“One of the five most inspiring women in America” – NBC Nightly News
Paralympic Ski Medalist | Fortune 500 Business Consultant | Rhodes Scholar | Former White House Official and Best-Selling Author
Despite having her right leg amputated at age five, Bonnie St. John became the first African-American to win medals in Winter Olympic competition, taking home a silver and two bronze medals in downhill events at the 1984 Paralympics in Innsbruck, Austria. In recognition of this historic achievement, St. John was honored at the White House by President George W. Bush.
In addition to her success as a paralympic athlete, she is a best-selling author, a highly sought after keynote speaker, business owner and a Fortune 500 leadership consultant. She graduated Magna Cum Laude from Harvard University, and won a Rhodes Scholarship to Oxford University, taking an Master of Letters degree in Economics. Upon her return to the United States, St. John was appointed by President Bill Clinton as a Director for Human Capital Issues on the White House National Economic Council.
Today, St. John travels the globe as a leadership consultant, keynote speaker and facilitator for international summit conferences for senior-level executives. She frequently donates personal appearances to schools, homeless shelters, community groups and other organizations. In 2010, St. John once again represented the United States as a member of President Obama’s official delegation to the Paralympic Winter Games in Vancouver.
The celebrated author of seven books, St. John’s most recent book, Micro-Resilience: Minor Shifts for Major Boosts in Focus, Drive and Energy, outlines a quick, easy and immediately effective program of tools and techniques to give you a competitive edge in today’s dynamic world of changes and challenges.
In 2015, St. John was inducted into the National Association of Women Business Owners (NAWBO) Hall of Fame.
Special guest keynote
Heather E. McGowan
Future Work Strategist, #1 Voice Globally for Education on LinkedIn
As a Future of Work Strategist, Heather has worked with diverse teams to address these challenges. Recognizing that business innovation begins with education, specifically learning faster than your competition, she has worked with university presidents and C-Suite executives including corporate human resources managers to prepare graduates and workers for jobs that do not yet exist.
At Becker College, she crafted the Agile Mindset learning framework used to prepare students to work in an uncertain future. She assists corporate executives in rethinking their business models, teams, and organizational structures to become resilient in changing markets while helping academic, nonprofit, and foundation leadership rethink education and philanthropy.
Her think tank is called Work to Learn because McGowan believes that in the 3rd industrial revolution we learned (once) in order to work and now, in the fourth industrial revolution, we will work in order to learn (continuously). The Future of Work is Learning.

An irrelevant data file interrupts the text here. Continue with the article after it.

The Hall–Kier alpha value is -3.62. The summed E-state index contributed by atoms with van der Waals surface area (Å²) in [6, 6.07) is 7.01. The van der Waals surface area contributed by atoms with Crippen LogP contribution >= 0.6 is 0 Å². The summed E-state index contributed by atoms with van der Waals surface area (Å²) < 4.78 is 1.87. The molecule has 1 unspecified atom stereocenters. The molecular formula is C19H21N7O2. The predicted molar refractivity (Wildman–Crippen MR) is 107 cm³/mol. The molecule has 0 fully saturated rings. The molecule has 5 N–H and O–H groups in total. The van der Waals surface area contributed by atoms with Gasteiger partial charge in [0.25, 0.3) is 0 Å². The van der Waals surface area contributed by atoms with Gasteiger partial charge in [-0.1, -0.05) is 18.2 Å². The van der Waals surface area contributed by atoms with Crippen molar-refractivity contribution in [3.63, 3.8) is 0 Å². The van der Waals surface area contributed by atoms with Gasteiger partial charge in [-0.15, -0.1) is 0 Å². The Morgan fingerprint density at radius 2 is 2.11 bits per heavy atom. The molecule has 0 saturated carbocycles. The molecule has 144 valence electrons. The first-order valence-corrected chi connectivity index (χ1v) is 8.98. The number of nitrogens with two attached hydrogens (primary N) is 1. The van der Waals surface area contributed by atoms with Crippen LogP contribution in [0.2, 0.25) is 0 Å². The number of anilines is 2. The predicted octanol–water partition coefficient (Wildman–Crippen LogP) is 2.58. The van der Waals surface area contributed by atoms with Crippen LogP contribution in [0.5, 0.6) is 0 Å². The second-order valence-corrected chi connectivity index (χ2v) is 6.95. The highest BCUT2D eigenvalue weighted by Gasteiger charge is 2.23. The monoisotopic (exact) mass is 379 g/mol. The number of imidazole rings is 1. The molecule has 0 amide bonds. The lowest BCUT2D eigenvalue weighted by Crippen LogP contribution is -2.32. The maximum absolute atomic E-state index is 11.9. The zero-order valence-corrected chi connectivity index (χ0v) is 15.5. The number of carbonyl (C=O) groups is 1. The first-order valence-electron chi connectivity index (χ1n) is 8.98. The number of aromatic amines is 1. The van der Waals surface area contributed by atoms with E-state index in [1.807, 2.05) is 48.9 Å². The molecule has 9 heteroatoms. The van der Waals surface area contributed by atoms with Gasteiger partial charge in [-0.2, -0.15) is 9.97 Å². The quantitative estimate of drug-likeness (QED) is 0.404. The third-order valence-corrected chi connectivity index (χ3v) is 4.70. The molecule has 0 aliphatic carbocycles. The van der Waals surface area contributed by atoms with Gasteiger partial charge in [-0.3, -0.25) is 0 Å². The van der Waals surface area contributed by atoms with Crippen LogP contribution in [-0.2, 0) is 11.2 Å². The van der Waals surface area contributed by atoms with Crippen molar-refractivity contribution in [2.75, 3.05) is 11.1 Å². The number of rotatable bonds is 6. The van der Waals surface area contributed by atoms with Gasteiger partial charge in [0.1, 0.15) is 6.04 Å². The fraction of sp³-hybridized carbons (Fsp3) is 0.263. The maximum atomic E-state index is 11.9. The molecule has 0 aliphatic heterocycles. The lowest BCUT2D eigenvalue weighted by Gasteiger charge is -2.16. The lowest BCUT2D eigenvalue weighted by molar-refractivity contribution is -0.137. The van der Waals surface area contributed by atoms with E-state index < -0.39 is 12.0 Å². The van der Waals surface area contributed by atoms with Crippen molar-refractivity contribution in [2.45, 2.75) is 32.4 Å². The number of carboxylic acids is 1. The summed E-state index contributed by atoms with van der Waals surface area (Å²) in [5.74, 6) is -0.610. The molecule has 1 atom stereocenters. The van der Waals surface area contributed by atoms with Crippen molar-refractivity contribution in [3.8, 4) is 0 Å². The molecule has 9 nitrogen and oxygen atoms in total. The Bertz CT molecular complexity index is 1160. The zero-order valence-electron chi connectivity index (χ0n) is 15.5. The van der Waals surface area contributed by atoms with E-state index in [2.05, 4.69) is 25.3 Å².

Special guest speaker
Paralympic Swimmer, Student at Gwinnett Online Campus
McClain has spent the past 11 years dealing with issues related to retina detachments and numerous surgeries in an attempt to save her eyesight. She is now completely blind in the right eye, and only has a limited amount of light perception remaining in her left eye. She has a diagnosis of Wagners Syndrome which not only caused the retina detachments, but also led to her being color blind, completely night blind, having glaucoma, and her progressive vision loss.
McClain has turned her disability of being legally blind into her ability in the pool. She is a Paralympic swimmer that currently holds 20 American Records, 5 Pan American Records, and 1 World Record. At the age of 15, she was the youngest member of the 2016 USA Paralympic Team. In 2018 McClain won 2 gold and 4 silver medals at the Pan Pacific Championships, and she is currently the National Champion in the 400 freestyle, 100 backstroke, 100 breaststroke, and 200 IM.
Not only is McClain a talented athlete, but she is an intelligent and motivated student who attends high school through Gwinnett Online Campus, and has accepted a Presidential scholarship to study at Loyola University in Baltimore Maryland beginning the fall of 2019. She is a member of the National Honor Society and named a USA Swimming Scholastic All American.
As a philanthropist, McClain and her father began Shoes for the Souls as a small service project in 2009. That “small service project”, started by an eight-year-old, has now collected and donated over 27,000 pairs of shoes to The Atlanta Mission, which serves homeless men, women, and children.
As a speaker, McClain continues to motivate others to see beyond their perceived disabilities and pursue their dreams with perseverance and dedication. She hopes that other young people hear her message about Shoes for the Souls and realize that it doesn’t take large sums of money or you don’t have to be an adult to make a positive impact on your community.